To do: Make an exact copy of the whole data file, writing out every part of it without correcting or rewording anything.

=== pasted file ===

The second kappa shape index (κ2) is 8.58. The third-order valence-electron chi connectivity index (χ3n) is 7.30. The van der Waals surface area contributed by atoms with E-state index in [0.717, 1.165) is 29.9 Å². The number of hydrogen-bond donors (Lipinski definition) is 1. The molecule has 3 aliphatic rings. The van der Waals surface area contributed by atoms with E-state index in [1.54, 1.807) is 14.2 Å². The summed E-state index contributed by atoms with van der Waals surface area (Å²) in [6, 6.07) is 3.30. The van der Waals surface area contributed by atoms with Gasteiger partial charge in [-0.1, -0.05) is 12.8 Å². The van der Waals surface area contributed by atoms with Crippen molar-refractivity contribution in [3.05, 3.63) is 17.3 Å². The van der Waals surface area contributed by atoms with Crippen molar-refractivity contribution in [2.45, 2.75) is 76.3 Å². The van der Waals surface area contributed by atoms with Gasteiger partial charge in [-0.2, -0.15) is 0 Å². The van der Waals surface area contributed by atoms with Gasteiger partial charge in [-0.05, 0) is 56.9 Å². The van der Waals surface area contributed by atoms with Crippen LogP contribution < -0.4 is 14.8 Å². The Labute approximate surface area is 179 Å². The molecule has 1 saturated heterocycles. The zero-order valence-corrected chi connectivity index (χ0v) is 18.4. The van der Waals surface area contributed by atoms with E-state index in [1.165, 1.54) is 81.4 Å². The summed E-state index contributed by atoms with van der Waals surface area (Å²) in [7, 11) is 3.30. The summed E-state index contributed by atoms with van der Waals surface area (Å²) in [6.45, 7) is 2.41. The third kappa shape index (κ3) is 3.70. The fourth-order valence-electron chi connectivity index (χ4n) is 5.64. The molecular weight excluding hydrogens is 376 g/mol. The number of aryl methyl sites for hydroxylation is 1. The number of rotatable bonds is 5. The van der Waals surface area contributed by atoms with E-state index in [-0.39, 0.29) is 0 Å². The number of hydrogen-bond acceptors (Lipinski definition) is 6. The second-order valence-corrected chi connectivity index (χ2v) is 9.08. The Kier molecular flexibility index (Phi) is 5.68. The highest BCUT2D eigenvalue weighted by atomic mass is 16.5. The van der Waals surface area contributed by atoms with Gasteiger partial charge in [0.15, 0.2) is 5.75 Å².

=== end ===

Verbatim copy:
The second kappa shape index (κ2) is 8.58. The third-order valence-electron chi connectivity index (χ3n) is 7.30. The van der Waals surface area contributed by atoms with E-state index in [0.717, 1.165) is 29.9 Å². The number of hydrogen-bond donors (Lipinski definition) is 1. The molecule has 3 aliphatic rings. The van der Waals surface area contributed by atoms with E-state index in [1.54, 1.807) is 14.2 Å². The summed E-state index contributed by atoms with van der Waals surface area (Å²) in [6, 6.07) is 3.30. The van der Waals surface area contributed by atoms with Gasteiger partial charge in [-0.1, -0.05) is 12.8 Å². The van der Waals surface area contributed by atoms with Crippen molar-refractivity contribution in [3.05, 3.63) is 17.3 Å². The van der Waals surface area contributed by atoms with Crippen molar-refractivity contribution in [2.45, 2.75) is 76.3 Å². The van der Waals surface area contributed by atoms with Gasteiger partial charge in [-0.2, -0.15) is 0 Å². The van der Waals surface area contributed by atoms with Gasteiger partial charge in [-0.05, 0) is 56.9 Å². The van der Waals surface area contributed by atoms with Crippen LogP contribution < -0.4 is 14.8 Å². The Labute approximate surface area is 179 Å². The molecule has 1 saturated heterocycles. The zero-order valence-corrected chi connectivity index (χ0v) is 18.4. The van der Waals surface area contributed by atoms with E-state index in [1.165, 1.54) is 81.4 Å². The summed E-state index contributed by atoms with van der Waals surface area (Å²) in [7, 11) is 3.30. The summed E-state index contributed by atoms with van der Waals surface area (Å²) in [6.45, 7) is 2.41. The third kappa shape index (κ3) is 3.70. The fourth-order valence-electron chi connectivity index (χ4n) is 5.64. The molecular weight excluding hydrogens is 376 g/mol. The number of aryl methyl sites for hydroxylation is 1. The number of rotatable bonds is 5. The van der Waals surface area contributed by atoms with E-state index in [-0.39, 0.29) is 0 Å². The number of hydrogen-bond acceptors (Lipinski definition) is 6. The second-order valence-corrected chi connectivity index (χ2v) is 9.08. The Kier molecular flexibility index (Phi) is 5.68. The highest BCUT2D eigenvalue weighted by atomic mass is 16.5. The van der Waals surface area contributed by atoms with Gasteiger partial charge in [0.15, 0.2) is 5.75 Å².